A tale of murder in small-town Kansas. When Jimmy is lured away from his abusive family by a traveling sideshow carnival, he encounters Sandra, one of the main attractions. The happiness ... See full summary »
A tale of murder in small-town Kansas. When Jimmy is lured away from his abusive family by a traveling sideshow carnival, he encounters Sandra, one of the main attractions. The happiness they find together causes them to confront the darkness in their lives. Written by
I was fortunate enough to see this film twice - both the premier screening and it's subsequent showing both at the Raindance Film Festival, where it was nominated for the Jury Prize - Best Film. Unfortunately the sound was a bit problematic at the premier, due to a dodgy speaker (front left - the side I was sitting on) and so seeing it again really made a big difference to the film for me.
Karen Black (playing both religious mother called Eleanor, and a circus singer called Sandra) was wonderful in her dual roles, and Mike Patton I felt was more convincing as David (Eleanor's abusive alcoholic eldest son) than as Frank - the owner/manager of the circus.
The story centers around the disappearance and suspected murder of David, which is investigated by the Sheriff Ed (really well played by Susan Traylor), but also deals with the various unhealthy, abusive and controlling relationships that exist between the characters. The one relationship that seems to be nothing more than friendship is between Jimmy (Eleanor's youngest son) and Sandra, as they each strive for their own freedom from their abusive lives.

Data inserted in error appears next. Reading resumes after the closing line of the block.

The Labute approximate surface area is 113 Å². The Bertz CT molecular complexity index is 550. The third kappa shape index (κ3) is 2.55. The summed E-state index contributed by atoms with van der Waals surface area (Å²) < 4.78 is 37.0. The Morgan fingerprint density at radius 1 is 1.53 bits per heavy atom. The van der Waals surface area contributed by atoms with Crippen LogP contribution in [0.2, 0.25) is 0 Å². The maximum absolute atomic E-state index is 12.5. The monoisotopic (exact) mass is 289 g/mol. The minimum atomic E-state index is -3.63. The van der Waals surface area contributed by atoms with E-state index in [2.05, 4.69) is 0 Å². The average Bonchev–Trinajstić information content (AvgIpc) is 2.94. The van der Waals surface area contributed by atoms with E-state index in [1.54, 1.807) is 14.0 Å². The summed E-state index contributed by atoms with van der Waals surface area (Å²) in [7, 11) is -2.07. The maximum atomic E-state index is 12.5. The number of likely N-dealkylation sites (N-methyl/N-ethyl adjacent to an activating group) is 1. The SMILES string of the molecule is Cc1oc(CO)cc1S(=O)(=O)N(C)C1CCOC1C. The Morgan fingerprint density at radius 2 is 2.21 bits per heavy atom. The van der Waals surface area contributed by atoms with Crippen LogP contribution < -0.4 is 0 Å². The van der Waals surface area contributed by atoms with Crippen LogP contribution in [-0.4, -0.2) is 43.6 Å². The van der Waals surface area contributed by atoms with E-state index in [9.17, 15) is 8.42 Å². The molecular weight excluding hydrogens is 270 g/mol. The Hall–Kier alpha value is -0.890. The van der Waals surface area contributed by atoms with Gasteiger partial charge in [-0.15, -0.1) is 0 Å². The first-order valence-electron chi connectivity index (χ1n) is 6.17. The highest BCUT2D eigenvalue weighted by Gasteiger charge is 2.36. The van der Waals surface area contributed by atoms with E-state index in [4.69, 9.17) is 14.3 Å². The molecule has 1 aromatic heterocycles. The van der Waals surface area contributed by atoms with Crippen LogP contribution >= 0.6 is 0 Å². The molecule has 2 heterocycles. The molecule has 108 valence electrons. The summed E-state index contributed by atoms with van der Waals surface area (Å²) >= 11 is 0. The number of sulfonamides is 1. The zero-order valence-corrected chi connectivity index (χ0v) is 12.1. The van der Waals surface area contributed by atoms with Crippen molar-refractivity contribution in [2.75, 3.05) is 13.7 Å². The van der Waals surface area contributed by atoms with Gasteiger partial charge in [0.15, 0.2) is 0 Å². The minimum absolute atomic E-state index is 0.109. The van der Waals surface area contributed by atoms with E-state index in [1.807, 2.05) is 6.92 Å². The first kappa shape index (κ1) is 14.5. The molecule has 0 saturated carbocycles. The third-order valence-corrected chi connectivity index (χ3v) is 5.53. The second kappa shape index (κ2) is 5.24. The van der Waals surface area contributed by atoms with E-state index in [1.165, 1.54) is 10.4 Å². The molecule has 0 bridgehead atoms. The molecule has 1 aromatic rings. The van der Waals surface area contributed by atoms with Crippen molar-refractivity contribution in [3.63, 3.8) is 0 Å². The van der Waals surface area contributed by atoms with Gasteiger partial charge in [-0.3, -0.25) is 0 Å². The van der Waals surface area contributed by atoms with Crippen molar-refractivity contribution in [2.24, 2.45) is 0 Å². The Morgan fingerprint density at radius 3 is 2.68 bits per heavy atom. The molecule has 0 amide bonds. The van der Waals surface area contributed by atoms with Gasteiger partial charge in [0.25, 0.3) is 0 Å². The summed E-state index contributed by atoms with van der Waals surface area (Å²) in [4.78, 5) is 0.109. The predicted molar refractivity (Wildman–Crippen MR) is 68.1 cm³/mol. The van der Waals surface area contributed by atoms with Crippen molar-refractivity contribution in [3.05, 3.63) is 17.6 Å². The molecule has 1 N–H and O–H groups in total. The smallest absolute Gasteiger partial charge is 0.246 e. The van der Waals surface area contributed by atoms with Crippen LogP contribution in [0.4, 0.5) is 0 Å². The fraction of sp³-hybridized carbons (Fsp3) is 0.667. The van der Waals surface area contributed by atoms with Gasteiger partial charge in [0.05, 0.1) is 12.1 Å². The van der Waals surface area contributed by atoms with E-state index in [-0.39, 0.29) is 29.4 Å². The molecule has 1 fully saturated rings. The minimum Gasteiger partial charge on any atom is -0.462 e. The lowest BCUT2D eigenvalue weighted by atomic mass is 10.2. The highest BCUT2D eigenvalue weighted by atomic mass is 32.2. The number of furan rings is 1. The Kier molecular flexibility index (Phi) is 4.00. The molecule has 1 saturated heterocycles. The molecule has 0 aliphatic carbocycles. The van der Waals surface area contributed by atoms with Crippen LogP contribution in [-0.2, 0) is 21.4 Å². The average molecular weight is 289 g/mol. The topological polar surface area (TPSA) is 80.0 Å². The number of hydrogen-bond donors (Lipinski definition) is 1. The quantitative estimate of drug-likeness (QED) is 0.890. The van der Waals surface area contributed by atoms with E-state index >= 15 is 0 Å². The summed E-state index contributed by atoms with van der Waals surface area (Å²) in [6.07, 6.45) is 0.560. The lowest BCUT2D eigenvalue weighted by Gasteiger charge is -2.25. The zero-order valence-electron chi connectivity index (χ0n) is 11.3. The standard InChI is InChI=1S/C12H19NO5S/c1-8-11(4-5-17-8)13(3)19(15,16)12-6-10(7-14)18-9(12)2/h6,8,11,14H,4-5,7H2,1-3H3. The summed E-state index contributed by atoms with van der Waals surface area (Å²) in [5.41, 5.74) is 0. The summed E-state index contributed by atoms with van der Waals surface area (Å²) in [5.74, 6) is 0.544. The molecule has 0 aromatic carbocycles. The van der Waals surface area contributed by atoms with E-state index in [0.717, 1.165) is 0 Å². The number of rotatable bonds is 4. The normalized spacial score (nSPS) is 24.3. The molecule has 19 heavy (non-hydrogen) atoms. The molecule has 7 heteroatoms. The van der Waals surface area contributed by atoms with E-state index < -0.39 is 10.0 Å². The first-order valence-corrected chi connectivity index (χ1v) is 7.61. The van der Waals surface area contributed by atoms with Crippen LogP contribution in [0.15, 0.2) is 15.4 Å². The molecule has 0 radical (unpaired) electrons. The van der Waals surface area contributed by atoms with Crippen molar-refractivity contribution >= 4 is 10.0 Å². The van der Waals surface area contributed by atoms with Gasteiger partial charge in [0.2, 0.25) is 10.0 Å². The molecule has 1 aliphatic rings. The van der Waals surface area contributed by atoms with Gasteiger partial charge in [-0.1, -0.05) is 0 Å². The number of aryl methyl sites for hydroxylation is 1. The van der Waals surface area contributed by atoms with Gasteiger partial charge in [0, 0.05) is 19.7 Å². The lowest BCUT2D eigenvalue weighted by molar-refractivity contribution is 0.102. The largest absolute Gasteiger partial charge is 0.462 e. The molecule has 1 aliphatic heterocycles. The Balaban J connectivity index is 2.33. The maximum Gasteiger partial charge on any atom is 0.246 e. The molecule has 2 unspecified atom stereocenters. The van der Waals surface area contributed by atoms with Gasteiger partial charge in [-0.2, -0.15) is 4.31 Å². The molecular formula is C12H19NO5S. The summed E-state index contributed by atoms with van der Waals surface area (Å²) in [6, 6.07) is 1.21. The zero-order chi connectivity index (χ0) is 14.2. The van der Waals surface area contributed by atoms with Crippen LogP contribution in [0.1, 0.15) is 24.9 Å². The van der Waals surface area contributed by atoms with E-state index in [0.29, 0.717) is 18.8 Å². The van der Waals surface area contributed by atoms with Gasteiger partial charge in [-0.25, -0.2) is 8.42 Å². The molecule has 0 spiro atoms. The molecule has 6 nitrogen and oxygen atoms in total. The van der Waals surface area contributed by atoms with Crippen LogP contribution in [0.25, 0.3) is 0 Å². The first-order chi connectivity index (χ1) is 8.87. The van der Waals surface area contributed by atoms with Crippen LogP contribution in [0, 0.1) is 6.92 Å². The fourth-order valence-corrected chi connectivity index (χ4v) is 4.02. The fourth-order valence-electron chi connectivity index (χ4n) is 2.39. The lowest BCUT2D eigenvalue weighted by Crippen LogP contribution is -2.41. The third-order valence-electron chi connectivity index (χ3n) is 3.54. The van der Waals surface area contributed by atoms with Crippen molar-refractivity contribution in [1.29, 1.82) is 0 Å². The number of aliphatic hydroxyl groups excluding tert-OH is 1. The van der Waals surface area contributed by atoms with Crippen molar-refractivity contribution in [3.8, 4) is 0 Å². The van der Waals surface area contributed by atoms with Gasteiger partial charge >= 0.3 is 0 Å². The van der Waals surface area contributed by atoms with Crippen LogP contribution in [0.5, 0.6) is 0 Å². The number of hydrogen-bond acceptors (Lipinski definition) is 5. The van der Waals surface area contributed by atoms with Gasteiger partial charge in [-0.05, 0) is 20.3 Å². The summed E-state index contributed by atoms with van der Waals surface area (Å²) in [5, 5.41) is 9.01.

Eleanor tries to maintain normality in her family - despite her husbands declining health and David's abuse of Jimmy. Sandra strives for a normal life, to return home
and escape the circus, particularly the abusive Frank. The question is will they be successful?
Visually the film is quite beautiful - the opening shot of the prairie burning is just one example of the wonderful cinematography. A viewer might also recall "Pleasantville" in the film's use of B+W and Colour - the circus is always in colour, the town in black and white. It turns out to be quite a useful convention, on a number of levels, and does help to structure the story for the viewer.
I loved this film, mainly for the performance of Karen Black as Eleanor/Sandra, the visual feast of the beautiful cinematography, and the excellently plotted storyline (which is based on true events).
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